Put simply, in mixed reality you can see virtual objects just like you can in augmented reality, but these objects can also interact with the real world. In a sense, mixed reality is a more immersive and interactive type of augmented reality.

AR vs MR

There can be, however, a different form of mixed reality – when users see and interact with a completely virtual environment overlaid on the real world around them. If this sounds confusing, think about it this way: imagine you’re interacting with a completely digital environment but you’re still in your room. What if you trip over a physical object in your room? To avoid this problem, a headset must be able to track the real world and adjust the virtual environment accordingly. This kind of mixed reality is closer to VR than AR; in fact, some VR headsets have sensors to track the physical environment too.

Needless to say, different types of devices are required to experience these two forms of mixed reality:

  • Holographic devices

These headsets have translucent glasses that allow you to perfectly see your surroundings. Virtual experiences are created with the help of holograms. That’s how Microsoft HoloLens works.

  • Immersive devices

These headsets have non-translucent displays that completely block out the real world (just like VR headsets) and use cameras for tracking. Windows mixed reality headsets from Acer and HP work this way.

What Opportunities Does Mixed Reality Provide?

Take any science fiction novel from the bookshelf and you’ll almost certainly come across a sophisticated holographic communication device. Well, mixed reality takes human civilization one step closer to the future described in science fiction.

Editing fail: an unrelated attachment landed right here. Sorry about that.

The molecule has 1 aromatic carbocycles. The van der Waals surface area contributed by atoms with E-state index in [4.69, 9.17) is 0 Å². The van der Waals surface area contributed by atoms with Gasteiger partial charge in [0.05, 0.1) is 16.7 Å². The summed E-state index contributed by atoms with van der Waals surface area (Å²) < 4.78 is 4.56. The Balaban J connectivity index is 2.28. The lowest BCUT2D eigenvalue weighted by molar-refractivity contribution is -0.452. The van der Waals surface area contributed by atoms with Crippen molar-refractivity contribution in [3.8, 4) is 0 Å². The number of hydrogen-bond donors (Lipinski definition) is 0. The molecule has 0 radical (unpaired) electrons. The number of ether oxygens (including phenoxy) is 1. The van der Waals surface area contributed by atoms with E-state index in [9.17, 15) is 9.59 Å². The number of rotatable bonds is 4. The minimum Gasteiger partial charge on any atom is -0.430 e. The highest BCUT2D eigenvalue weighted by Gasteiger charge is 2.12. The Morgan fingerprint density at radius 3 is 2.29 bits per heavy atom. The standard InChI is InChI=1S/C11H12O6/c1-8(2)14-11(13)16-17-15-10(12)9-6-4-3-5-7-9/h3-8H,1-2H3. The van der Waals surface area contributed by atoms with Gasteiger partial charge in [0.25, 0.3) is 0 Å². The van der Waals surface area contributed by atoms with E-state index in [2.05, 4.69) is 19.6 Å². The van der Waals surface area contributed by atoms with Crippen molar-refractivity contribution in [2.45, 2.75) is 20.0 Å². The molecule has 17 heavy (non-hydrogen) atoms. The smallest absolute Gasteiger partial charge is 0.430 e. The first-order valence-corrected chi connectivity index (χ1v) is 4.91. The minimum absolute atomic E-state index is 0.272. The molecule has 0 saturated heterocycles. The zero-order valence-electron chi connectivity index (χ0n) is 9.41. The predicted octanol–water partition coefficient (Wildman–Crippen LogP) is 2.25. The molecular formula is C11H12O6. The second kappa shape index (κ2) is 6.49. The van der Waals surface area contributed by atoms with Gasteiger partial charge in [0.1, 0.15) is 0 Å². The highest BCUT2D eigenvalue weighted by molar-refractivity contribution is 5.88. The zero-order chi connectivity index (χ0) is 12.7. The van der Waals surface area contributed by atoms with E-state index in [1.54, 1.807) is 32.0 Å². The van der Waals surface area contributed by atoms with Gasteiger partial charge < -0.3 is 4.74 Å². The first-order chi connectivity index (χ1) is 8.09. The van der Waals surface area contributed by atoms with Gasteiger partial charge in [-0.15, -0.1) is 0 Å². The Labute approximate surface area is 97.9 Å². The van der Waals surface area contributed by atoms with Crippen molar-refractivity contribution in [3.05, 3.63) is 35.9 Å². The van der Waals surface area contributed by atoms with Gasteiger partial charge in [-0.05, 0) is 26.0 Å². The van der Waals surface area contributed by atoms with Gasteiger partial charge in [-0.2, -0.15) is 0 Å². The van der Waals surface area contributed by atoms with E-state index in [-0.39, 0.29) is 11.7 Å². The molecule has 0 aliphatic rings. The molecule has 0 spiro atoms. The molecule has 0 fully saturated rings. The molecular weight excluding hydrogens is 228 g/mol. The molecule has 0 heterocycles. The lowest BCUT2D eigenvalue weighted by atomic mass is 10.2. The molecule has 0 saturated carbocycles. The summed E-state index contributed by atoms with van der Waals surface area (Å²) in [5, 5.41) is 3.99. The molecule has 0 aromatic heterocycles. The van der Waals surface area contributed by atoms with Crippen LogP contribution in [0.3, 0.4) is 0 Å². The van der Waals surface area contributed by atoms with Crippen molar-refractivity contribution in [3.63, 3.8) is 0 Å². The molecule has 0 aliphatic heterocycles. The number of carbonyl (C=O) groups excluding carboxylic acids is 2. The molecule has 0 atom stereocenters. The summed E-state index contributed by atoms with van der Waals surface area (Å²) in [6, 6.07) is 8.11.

So what industries can mixed reality be used in? Let’s mention several industries with a huge potential for MR.

Communications

MR technology enables immersive communication experiences that help people collaborate more efficiently. Employees can put on headsets and start collaborating without being blocked off from the real world. If you can’t imagine how this works, check out Skype for Microsoft HoloLens:

Education

Just like VR and AR, mixed reality comes in handy in education. Unlike VR, MR allows students to see both the real world and holograms. This provides immersive learning experiences and helps people better understand what they’re studying. Mixed reality can be used for many purposes, from school education to medical training. Take a look at how mixed reality works in education:

Manufacturing

Mixed reality technology facilitates manufacturing processes by providing workers with real-time assistance. Workers can see holographic instructions right in front of their eyes so they always know what to do. This reduces the risk of human error and substantially improves quality. MR is also helpful for maintenance and repairs, particularly in industries that require expertise and precision.

Manufacturing companies have already started testing mixed reality technology in action. For example, look at how Renault Trucks uses MR to control quality at one of its factories:

Reality Technologies Recap

Is your head in a tailspin after so much information?

It’s time to wrap up, so let’s briefly recap the distinctives of VR, AR, and MR:

  • VR is a fully virtual environment
  • AR is a real-world environment overlaid with virtual objects
  • MR is a real-world environment plus virtual objects you can interact with

Augmented, virtual, and mixed reality technologies are quickly developing. Subscribe to our newsletter to keep up on the latest news.